i am a dog trainer or rather a dog translator for humans. most of my knowledge is self learned , but i am looking to get into some kind of schooling , as to continue to grow.

for anyone just starting out , the beginning should prove very insightful and if anything help you decide if youre on the right path.

Edit: Just finished and have found a lot more useful, new information in the later chapters. HIGHLY recommended!

8 people found this helpful

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how to speak dog

I was rather surprised that a story about the dog language would be so long. it turns out to be much more complex than woof and bark. Listening to your dog speak requires you paying attention to the whole dog. Great book, well read.

7 people found this helpful

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Excellent insight into dog and human interaction

This audiobook is full of valuable information in understanding dog body language and behavior. The examples presented are well described and spot on. The reader is very pleasant to listen to, and gives wonderful impressions of signals and sounds--a real bonus to listening vs silently reading.

3 people found this helpful

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wonderful book for dog enthusiasts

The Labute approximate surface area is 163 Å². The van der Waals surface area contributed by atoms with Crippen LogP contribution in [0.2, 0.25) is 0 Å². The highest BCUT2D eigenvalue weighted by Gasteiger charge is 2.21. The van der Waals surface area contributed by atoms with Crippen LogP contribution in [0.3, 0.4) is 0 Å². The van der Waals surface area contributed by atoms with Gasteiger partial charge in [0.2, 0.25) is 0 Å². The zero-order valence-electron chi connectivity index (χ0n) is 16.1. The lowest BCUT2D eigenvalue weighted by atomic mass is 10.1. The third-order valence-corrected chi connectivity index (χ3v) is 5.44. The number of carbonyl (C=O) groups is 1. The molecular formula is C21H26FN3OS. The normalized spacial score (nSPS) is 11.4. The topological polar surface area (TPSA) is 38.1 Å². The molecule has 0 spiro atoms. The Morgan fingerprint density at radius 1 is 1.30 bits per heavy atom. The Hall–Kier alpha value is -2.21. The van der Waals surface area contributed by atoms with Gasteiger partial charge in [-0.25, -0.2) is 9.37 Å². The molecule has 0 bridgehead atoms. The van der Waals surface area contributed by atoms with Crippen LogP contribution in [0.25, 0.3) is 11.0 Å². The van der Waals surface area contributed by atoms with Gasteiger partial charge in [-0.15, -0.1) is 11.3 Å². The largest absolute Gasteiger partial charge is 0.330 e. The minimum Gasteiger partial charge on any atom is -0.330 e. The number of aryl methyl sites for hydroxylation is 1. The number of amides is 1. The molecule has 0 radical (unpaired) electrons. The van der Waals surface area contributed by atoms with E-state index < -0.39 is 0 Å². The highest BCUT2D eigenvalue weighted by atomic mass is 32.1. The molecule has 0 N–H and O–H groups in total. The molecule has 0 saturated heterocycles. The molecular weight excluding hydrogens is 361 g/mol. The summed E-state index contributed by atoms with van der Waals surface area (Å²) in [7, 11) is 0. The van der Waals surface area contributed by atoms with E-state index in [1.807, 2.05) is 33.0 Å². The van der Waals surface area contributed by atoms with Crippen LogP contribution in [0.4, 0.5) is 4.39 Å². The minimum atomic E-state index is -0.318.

First off, the narration is pretty slow but if you speed it up to your preference it helps. Otherwise, the narrator did a wonderful job bringing this book to life. This book is just jam packed full of knowledge that listening to it more than 1 time is probably recommended if you want to soak up the immense knowledge this book has to offer. This is a great book if you're fascinated about canines and how they communicate to each other and how we communicate to them as well as studies and history lessons in regards to canines and language. This is a marvelous book. I will defiantly be listening to it again.

2 people found this helpful

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Expert? I disagree...

This is a very self righteous author who believes we need to maintain dominance over our dogs by way of threat if necessary. I couldn't get through the first chapter because of all the bad advice. I recommend Patricia McConnell instead.

1 person found this helpful

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Don't be fooled